This isn't a strong suit of mine, but wouldn't you need to know the
emissivity of the filament before making these calculations? If the
emissivity is 1.0 (i.e. perfect black body), then I think you can assume
that all the power "fed" into the filament is expressed as radiant flux.
But for real objects, the emissivity is lower than 1.0, which means that
not all the absorbed power is expressed as radiant flux. At least this is
my naive understanding.
On Wed, Aug 12, 2015 at 4:46 AM, Richard Kirk <richard@xxxxxxxxxxxxxxxx>
On 08/11/2015 10:47 PM, Ryan wrote:
You can simplify the calculation a bit. The filament is very hot and very
They are likely to be independent. Temperature will be a result of power
by energy dissipation rate. The latter will depend on a light sources
materials and the ambient conditions.
I don't think that's quite right. Once the bulb has reached steady state
(i.e. warmed up) the energy dissipation rate will equal the power input.
The steady state temperature will be roughly a function of the thermal
resistance of the bulb, bulb geometry, power input and ambient conditions.
small, so it is radiating a large amount of energy, and getting very little
back. If you had potential measuring wires going to the filament supports,
you could measure the voltage drop across the filament a bit more
accurately, but to a reasonable approximation, you could assume the
radiating power of the filament = current * voltage across the whole bulb.
What happens to the energy one it has left the filament is less
interesting. We can assume the visible wavelengths get out through the
envelope, while the infra-red is probably re-absorbed and re-emitted at 2
microns & below, but unless you are using a detector that is sensitive to
this, you can ignore it.
Anyway, since input power (and thus output power) is trivial to measureYou can calculate the total luminous flux from the power. It is harder to
electrically and you have an estimated spectral spread, you should be able
calculate from that the intensity of the visual portion.
get a realistic measurement of the intensity because the emission is not
uniform. If there was a single filament and the bulb was unfrosted, then
the intensity at any point would depend on the solid angle subtended by the
filament. Most sensible light bulbs have several filaments and a frosted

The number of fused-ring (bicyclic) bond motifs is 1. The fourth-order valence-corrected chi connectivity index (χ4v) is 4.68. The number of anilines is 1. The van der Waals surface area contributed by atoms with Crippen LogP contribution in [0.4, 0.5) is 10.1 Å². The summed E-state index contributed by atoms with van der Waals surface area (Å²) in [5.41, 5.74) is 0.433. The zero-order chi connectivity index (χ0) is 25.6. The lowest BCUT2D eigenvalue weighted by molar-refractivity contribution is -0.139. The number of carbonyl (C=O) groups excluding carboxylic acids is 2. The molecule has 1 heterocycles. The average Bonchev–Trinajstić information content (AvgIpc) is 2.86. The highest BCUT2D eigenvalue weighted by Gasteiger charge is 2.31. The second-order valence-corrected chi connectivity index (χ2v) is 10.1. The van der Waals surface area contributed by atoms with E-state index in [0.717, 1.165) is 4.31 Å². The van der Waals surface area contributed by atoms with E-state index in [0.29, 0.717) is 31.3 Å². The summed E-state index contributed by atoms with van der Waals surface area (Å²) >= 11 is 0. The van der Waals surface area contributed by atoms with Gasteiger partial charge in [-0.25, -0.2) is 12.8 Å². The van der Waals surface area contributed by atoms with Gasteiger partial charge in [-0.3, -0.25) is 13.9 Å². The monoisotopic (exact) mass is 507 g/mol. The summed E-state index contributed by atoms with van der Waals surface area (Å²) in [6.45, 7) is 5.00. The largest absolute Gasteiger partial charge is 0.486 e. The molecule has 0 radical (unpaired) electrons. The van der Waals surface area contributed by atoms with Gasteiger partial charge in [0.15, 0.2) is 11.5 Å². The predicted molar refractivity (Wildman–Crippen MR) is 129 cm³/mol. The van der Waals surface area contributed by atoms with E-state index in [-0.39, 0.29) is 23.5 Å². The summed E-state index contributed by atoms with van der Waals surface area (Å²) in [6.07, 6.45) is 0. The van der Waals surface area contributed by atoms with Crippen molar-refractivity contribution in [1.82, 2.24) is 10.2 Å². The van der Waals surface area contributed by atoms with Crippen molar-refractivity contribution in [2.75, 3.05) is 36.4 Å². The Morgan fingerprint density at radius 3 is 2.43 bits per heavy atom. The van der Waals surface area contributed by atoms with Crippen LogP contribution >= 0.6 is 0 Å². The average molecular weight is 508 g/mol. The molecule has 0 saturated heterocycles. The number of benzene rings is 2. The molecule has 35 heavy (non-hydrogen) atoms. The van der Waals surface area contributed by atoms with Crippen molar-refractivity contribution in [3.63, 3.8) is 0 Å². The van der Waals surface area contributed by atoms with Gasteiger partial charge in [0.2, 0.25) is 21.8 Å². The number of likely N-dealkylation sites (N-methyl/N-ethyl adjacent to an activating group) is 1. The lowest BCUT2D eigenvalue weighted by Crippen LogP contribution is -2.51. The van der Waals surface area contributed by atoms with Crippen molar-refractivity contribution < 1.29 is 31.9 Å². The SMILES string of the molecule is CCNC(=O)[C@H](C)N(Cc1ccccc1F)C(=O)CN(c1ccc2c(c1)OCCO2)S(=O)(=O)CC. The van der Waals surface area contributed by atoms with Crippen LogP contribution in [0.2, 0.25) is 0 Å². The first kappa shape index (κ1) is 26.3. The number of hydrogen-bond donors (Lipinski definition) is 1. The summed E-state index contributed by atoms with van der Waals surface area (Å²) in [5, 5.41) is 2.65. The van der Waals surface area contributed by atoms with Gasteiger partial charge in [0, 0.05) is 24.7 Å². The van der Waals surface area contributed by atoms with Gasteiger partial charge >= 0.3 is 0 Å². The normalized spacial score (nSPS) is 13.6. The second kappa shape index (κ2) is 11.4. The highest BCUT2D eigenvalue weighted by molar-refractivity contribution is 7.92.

envelope to make the lighting more uniform, but how much is 'more uniform'?
You would have to measure the light from all directions including up from
the base to be sure of that. That may not seem a significant source of
error, but if we are wanting to get the value to a percent, it may be
I have not found this to be significant. The power radiated goes as the
A spanner in the works may be that the filament will not have a uniform
temperature, being much cooler at the ends, and near the supports which act
as heatsinks. I do not know if this would have a significant effect on the
4th power of the temperature, so the hottest bits of the filament will
dominate the average. The filaments are usually very uniform, because if
you have a thin bit then that will get hotter, which means the resistance
goes up, so it converts more electrical power into heat, and the light-bulb
goes pop. There is some fascinating physics as it goes pop: the hottest bit
of the filament goes directly to a plasma at metal densities. This plasma
is too dense to conduct, so potential builds up until it has spread out
enough for electron avalanching, whereupon we get the pop and a brief burst
of thermal X-rays. But this is by the way: a good bulb will have a uniform
filament, and the thermal losses to the supports at the end can probably be
The best thing I can suggest is to find a bulb with a single coil filament
that goes up and down. You can measure the light flux using your instrument
from various angles up from the bulb's equator, and assume by symmetry that
the flux downward is about the same. This should give you an absolute
measurement, or about the nearest you will get to one with ordinary